make some #connections this summer

June 30th, 2015

Happy Canada Day!

Happy Canada Day!

It’s that time of year again, as the temperature rises and schools close, we start making plans for the summer. No matter whether you’re planning to take a big vacation or find fun and excitement in York Region, know that Viva is there to make your trips for work, shopping or playing a fast and enjoyable experience.

But on a day like today, we’re concentrating on the fun. Join us at events across York Region this summer in your community.  This July 1, our vivaNext team will be out celebrating Canada Day at the Kanata Summer Festival in Newmarket.

itching for ways to win?

Pick up a scratch ‘n’ win card from our vivaNext team at your next community event. We’ll be handing out vivaNext scratch cards for a chance to win one of 12 PRESTO cards, or one of three iPad Air 2 tablets. Both are perfect for getting you around town or staying connected to the people and places we love most. A PRESTO card is the most convenient way to get around town, connecting YRT/Viva, GO buses and trains, and the TTC with one card! And the iPad Air 2 is equally convenient for business or pleasure with a wide selection of apps to choose from [like this one, perhaps?]. For complete details, visit our website, or go straight to the rules and regulations.

up for a challenge?

For those who enjoy games check out our summer on-line game – another PRESTO card is up for grabs. The highest score wins, so play early and often to better your score. Play the #Connections Summer Game here.

Davis Drive walking tours in Newmarket

Looking for something to do this summer? Show your support for Davis Drive businesses with a short, guided walking tour of the new rapidways under construction. See the progress in action! Best of all, you’ll receive a $10 voucher to use at a participating Davis Drive restaurant on the day of your tour. Space is limited, so please register for a date and time convenient to you.

There is a lot happening around town and we hope to see you out and about this summer. In the meantime, Happy Canada Day everyone!

 

bus rapid transit system is a global phenomenon, up nearly 400% over 10 years

June 29th, 2015

BRT system is a global phenomenon

At vivaNext, we’re working hard to build a Bus Rapid Transit [BRT] system. And we’re not alone! Our vision of fast, reliable and convenient BRT service is shared by many cities and regions, all over the world.

Bus Rapid Transit is a global phenomenon that has nearly quadrupled over the last 10 years, growing 383% worldwide from 2004 to 2014, according to data compiled by the Institute for Transportation and Development Policy.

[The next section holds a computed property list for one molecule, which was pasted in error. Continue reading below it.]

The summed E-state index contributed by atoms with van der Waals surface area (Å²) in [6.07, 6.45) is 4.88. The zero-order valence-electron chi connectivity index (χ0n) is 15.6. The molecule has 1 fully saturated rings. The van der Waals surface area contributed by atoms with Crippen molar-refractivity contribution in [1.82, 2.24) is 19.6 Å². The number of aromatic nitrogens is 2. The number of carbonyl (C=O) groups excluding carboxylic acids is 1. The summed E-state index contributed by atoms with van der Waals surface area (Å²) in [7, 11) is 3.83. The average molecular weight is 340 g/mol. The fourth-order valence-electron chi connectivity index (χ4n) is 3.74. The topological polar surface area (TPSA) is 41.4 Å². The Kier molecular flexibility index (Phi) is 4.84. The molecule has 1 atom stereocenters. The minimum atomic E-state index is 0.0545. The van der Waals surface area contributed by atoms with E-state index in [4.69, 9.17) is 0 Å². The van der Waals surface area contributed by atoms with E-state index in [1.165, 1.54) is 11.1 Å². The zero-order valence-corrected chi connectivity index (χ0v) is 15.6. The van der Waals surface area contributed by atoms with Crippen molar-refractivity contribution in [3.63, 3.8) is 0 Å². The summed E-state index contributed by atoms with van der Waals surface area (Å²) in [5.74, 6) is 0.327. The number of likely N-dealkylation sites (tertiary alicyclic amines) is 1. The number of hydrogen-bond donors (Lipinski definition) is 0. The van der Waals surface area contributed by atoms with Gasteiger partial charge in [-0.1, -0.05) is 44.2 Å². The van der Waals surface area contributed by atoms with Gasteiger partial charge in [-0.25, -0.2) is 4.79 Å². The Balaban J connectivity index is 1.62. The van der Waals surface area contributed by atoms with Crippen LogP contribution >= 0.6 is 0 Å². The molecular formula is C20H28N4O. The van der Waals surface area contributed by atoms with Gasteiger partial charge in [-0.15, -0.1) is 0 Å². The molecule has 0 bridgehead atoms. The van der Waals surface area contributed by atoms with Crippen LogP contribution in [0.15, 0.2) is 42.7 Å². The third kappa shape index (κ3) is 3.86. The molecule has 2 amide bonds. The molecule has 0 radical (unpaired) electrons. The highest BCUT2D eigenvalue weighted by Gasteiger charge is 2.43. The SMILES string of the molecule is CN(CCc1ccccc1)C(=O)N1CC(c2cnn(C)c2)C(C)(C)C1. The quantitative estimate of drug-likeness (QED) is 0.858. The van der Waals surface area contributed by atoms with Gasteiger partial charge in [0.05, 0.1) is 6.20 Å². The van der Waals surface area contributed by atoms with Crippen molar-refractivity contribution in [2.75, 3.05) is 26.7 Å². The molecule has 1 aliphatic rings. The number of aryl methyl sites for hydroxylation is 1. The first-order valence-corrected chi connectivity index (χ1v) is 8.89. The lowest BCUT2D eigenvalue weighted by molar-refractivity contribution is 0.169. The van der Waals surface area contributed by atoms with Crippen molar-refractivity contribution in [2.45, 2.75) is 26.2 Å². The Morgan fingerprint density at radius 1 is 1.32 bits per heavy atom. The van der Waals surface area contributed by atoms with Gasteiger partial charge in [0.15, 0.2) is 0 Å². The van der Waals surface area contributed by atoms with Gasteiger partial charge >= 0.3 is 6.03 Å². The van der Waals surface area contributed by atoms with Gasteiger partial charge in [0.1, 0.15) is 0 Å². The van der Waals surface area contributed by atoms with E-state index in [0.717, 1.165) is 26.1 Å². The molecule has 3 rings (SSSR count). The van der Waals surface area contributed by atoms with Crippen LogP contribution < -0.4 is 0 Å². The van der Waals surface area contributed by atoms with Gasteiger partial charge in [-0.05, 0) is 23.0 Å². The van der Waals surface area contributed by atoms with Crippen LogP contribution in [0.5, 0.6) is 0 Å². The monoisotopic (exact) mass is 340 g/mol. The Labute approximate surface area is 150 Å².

buses! buses!

Former mayor of Bogotá, Colombia, Enrique Peñalosa, said it best with his rally cry: “Buses! Buses! Buses! Buses!” That was his response to a suggestion that some municipalities might benefit from a subway.

Indeed, for many cities and regions, BRT simply makes sense. A BRT system can be built at a fraction of the cost and time of a rail system – in the span of a few years instead of a decade or more – and still provide service that can be just as reliable, fast and frequent as a train.

More cities and regions are turning to BRT as their transportation solution, with 1,849 kilometres of new lines added globally in the last decade. In York Region, our contribution was the six- kilometre stretch of rapidway on Highway 7 East! And that’s just the beginning.

 

32 million global BRT riders every day

Around the world, 32 million people ride BRT every day, according to the global database BRTData.org.  That’s 5,087 kilometres of BRT lines in 193 cities.

The undisputed global leader of the movement is Latin America with nearly 20 million passengers, followed by Asia with 8.7 million. Brazil is the birthplace of BRT, and the country with the largest network of systems; nearly 12 million passengers a day in 34 cities!

Bus Rapid Transit grew the most in China with construction of 552 new kilometres over the last decade, followed by Brazil with 345 kilometres, and Mexico with 234 kilometres, according to the Institute for Transportation and Development Policy.

Closer to home in North America, BRT is a small but growing phenomenon with one million passengers in 27 cities. The United States was fourth worldwide in terms of growth, with 104 kilometres of new lanes built in the last 10 years.

 

9.6 million annual riders on Highway 7 East rapidway

Here in York Region, we’re working hard to bring the vivaNext vision to life. Our current plan will include 34 kilometres of rapidway once construction is complete, connecting the communities of Markham, Vaughan, Richmond Hill and Newmarket. That includes the six kilometres already running in Markham. We’re also forging connections with the Spadina Subway Extension, and advancing plans for the Yonge North Subway Extension. In 2014, our Highway 7 East rapidway in Markham had 9.6 million riders, so we’re well on our way.

We’re building rapidways but the true end product is something much greater – mobility. Mobility makes everything possible. Because BRT runs in designated lanes it’s not subject to the whims of traffic. When our rapidways are complete, people will know they can rely on Viva service to get where they need to go – to work, to school, and to life.  As our communities grow and roads get more congested, our rapidway system will be ready to meet the growing demands of our region – part of a global movement moving people forward into the future

 

those carefree summer days are here!

June 25th, 2015

those carefree summer days are here

School’s wrapping up and summer’s here! Are you excited? We are. Summer is the time of year when vivaNext gets a lot done. This summer, work on our Davis Drive rapidway in Newmarket is entering the home stretch, and we’re excited to see it taking shape. We’re also widening roads and paving in Vaughan on Highway 7 West, and last but not least we are putting the final touches on our Highway 7 rapidway in Markham in preparation for the Pan Am Games.

Summer is a great time for you to get things done too – important things like swimming, cycling, camping and barbecues.

Warm weather and no school mean carefree days, which is why it’s more important than ever to drive carefully. Children and teens will be running around having the time of their lives. Sometimes they run into the streets without looking, skateboard on busy streets, or do other things you wouldn’t expect. It’s motorists’ job to be extra vigilant, helping our kids stay safe.